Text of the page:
Scientists have the first time successfully implanted “synthetic” cardiac stem cells which successfully repaired muscle tissue that had been weakened by a heart attack.
These synthetic stem cells offer therapeutic benefits comparable to those from natural stem cells and could reduce some of the risks associated with stem cell therapies. Additionally, these cells have better preservation stability and the technology is generalisable to other types of stem cells.
Researchers from North Carolina State University, the University of North Carolina at Chapel Hill and First Affiliated Hospital of Zhengzhou University conducted this research.
In this study , scientists developed a fabricated a cell-mimicking microparticle (CMMP) from poly (lactic-co-glycolic acid) or PLGA, a biodegradable and biocompatible polymer. The researchers then harvested growth factor proteins from cultured human cardiac stem cells and added them to the PLGA. Finally, they coated the particle with cardiac stem cell membrane.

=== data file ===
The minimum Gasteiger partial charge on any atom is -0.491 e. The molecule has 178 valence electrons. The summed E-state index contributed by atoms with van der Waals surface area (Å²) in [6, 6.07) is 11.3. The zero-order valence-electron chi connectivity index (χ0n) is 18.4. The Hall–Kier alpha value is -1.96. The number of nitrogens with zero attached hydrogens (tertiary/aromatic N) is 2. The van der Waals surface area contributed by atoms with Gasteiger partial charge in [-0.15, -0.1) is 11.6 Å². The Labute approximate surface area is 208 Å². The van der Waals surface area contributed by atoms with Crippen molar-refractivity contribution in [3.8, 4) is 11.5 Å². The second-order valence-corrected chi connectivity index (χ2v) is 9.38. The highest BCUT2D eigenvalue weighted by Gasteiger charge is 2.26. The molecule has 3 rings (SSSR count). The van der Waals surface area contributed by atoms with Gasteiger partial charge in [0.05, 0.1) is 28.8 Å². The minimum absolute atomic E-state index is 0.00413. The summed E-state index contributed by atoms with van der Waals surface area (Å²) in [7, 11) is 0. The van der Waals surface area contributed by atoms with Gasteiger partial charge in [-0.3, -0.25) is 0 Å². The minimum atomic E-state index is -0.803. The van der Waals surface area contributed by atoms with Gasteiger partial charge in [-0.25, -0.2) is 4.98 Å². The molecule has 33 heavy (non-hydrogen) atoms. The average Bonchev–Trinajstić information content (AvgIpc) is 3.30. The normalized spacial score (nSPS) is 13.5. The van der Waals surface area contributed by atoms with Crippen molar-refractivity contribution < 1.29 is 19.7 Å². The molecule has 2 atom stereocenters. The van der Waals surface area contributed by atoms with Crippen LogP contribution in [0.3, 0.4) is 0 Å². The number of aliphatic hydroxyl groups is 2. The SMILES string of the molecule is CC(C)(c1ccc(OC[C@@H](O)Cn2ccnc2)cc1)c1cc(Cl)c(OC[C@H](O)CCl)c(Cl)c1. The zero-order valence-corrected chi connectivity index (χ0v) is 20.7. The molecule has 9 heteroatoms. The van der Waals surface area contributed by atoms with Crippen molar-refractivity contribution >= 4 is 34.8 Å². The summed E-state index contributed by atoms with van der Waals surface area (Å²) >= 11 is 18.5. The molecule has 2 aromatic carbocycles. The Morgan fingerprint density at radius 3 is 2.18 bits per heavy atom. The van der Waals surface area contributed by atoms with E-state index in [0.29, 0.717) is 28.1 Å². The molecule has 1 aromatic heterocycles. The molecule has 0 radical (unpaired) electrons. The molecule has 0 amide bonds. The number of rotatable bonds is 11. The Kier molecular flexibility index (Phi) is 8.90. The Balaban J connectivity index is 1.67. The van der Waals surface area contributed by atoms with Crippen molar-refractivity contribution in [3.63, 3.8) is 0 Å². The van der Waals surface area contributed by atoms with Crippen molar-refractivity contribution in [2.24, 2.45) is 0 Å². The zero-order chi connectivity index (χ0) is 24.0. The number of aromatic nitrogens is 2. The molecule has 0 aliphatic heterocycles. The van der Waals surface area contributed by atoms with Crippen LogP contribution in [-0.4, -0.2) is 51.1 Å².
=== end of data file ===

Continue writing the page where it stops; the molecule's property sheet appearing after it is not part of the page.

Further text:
These stem cells were further tested in vitro and it was found that both the CMMP and cardiac stem cell promoted the growth of cardiac muscle cells. They also tested the CMMP in a mouse model with myocardial infarction, and found that its ability to bind to cardiac tissue and promote growth after a heart attack was comparable to that of cardiac stem cells.
Due to its structure, CMMP cannot replicate – reducing the risk of tumor formation.
Currently, donated stem cells need to closely match the patient’s own, meaning they often come from a brother or sister. These stem cells may be a first step toward a truly off-the-shelf stem cell product that would enable people to receive beneficial stem cell therapies when they’re needed.
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